Prohibition, the Constitution, and States’ Rights
By Sean Beienburg
Colorado’s legalization of marijuana spurred intense debate about the extent to which the Constitution preempts state-enacted laws and statutes. Colorado’s legal cannabis program generated a strange scenario in which many politicians, including many who freely invoke the Tenth Amendment, seemed to be attacking the progressive state for asserting states’ rights. Unusual as this may seem, this has happened before—in the early part of the twentieth century, as America concluded a decades-long struggle over the suppression of alcohol during Prohibition.
Sean Beienburg recovers a largely forgotten constitutional debate, revealing how Prohibition became a battlefield on which skirmishes of American political development, including the debate over federalism and states’ rights, were fought. Beienburg focuses on the massive extension of federal authority involved in Prohibition and the passage of the Eighteenth Amendment, describing the roles and reactions of not just Congress, the presidents, and the Supreme Court but political actors throughout the states, who jockeyed with one another to claim fidelity to the Tenth Amendment while reviling nationalism and nullification alike. The most comprehensive treatment of the constitutional debate over Prohibition to date, the book concludes with a discussion of the parallels and differences between Prohibition in the 1920s and debates about the legalization of marijuana today.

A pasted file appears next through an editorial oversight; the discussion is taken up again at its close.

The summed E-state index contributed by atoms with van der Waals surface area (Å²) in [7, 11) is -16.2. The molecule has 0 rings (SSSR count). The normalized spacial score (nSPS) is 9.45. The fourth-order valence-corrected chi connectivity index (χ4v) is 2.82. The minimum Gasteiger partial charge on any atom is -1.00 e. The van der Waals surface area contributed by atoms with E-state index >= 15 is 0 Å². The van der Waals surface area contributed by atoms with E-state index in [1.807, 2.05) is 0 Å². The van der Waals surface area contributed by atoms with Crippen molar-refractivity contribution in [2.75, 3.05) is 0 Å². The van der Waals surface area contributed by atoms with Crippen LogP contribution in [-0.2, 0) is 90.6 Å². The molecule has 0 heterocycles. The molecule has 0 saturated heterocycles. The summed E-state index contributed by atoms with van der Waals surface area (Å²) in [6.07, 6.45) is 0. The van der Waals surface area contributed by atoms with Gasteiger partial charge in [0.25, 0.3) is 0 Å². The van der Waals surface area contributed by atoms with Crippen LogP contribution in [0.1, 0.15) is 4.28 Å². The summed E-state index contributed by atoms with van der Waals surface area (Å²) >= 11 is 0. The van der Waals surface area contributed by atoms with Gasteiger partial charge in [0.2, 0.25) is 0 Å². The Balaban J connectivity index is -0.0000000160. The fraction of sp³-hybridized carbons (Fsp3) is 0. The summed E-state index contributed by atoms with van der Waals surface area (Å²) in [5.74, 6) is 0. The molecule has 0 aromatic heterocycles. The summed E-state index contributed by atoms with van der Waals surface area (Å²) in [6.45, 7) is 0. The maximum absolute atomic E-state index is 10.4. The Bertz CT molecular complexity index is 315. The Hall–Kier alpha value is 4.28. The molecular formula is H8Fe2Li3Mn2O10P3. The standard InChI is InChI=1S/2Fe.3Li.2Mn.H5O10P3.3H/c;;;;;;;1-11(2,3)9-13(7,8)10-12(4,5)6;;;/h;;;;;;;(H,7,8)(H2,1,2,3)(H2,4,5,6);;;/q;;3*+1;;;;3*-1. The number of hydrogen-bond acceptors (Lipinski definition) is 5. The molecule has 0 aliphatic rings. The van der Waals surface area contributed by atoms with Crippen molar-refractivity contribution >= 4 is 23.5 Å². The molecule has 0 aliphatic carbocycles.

Sean Beienburg is an Assistant Professor at the School of Civic and Economic Thought and Leadership at Arizona State University. He is also the project director of the Living Repository of the Arizona Constitution initiative. Professor Beienburg’s teaching and research interests include the Constitution and constitutional law, American political development and American political thought, federalism and state constitutionalism/politics, executive power (both presidential and gubernatorial), parties and interest groups, 19th and early 20th century political and constitutional history, and Prohibition. In addition to Prohibition, the Constitution, and States’ Rights, he is soon to be the author of another book on states as constitutional interpreters and progressive federalists in the progressive and New Deal eras.
Professor Beienburg is a JMC fellow.
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